SXSW Film Review: We Are X
Music doc explores the biggest band you never heard of
By Richard Whittaker,
2:45PM, Wed. Mar. 23, 2016
If X Japan were American and sang in English, they would be the biggest band in the world. So sayeth Gene Simmons of Kiss in We Are X, a history of the biggest band you never heard of.
This isn't the standard music documentary examination of a no-hope cult act that the world ignored. X are a Japanese institution. Pioneers of the Visual Kei scene of uber-glam metal (imagine Hanoi Rocks plus the Sisters of Mercy multiplied by Sigue Sigue Sputnik), they're a 30-million record-selling rock monster with a career longevity as a stadium act that matches leviathans like AC/DC and, yes, Kiss.
But just as this isn't the normal rock & roll underdog story. Director Stephen Kijak (Scott Walker: 30 Century Man, Jaco) isn't creating the standard slavish hagiography. Instead, he focuses on the unlikely artist and key founding member, Yoshiki Hayashi. It's a brilliant creative decision: Yoshiki is an open enigma, a fragile Stephen Tyler, a broken visionary whose career has been plagued by deaths, firings, and even a religious cult trying to destroy his band from within.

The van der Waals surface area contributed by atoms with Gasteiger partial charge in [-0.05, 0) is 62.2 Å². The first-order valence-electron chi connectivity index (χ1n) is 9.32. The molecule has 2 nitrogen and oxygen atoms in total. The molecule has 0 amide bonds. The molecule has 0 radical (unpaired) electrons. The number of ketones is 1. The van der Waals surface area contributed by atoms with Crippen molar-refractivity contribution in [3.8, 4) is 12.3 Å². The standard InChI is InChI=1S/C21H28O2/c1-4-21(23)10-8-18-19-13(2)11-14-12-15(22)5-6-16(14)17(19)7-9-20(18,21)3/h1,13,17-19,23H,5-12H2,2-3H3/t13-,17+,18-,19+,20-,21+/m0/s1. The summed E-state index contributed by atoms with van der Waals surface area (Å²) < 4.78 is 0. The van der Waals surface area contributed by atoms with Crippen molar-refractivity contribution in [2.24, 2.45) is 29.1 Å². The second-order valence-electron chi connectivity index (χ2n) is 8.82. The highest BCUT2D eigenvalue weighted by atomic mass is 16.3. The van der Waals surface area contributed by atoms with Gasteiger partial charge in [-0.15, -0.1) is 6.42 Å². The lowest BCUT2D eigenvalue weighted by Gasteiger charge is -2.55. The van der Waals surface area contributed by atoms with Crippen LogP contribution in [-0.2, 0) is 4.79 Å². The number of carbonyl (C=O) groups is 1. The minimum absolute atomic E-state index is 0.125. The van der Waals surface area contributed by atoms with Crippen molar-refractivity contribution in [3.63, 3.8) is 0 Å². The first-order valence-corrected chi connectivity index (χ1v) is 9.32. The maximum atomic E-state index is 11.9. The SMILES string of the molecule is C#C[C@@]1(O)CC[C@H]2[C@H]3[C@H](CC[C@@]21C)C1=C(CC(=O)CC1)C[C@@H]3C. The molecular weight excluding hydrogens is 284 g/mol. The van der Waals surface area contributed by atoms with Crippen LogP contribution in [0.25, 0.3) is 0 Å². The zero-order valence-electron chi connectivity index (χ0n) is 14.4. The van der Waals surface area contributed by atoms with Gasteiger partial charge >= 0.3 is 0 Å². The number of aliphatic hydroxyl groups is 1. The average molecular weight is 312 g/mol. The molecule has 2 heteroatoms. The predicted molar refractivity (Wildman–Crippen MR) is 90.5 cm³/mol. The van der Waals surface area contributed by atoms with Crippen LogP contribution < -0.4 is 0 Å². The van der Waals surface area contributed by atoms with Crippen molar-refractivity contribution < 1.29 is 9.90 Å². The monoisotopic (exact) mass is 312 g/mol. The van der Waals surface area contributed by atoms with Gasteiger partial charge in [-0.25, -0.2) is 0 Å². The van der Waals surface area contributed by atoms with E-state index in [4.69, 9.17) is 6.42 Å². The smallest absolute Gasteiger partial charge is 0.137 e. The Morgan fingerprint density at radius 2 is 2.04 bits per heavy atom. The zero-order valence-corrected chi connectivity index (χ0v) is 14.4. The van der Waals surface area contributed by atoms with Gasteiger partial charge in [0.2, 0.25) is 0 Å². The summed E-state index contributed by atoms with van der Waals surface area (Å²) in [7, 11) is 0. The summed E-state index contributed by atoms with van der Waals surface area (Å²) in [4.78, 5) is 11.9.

The narrative driver is the months of rehearsal and band reconstruction before X's 2014 gig at Madison Square Garden. But it's Yoshiki's agonized trips to the graveyard that has claimed so much of his family and his band that makes this movie soar.
And Yoshiki is the ultimate charismatic enigma, a drumming master who destroys his body every time he takes the stage. Kijak shows the pain, both physical and emotional, that decades of rock have taken on the man. But there's no sense of self-pity, or ostentatious self-glorification. Instead, Yoshiki is open and honest, a sad-eyed innocent who has been broken time and again on the rocks of his tumultuous industry. Yet he turns up time and time again to entertain the fans he loves, and who clearly adore him back.
We Are X
24 Beats Per Second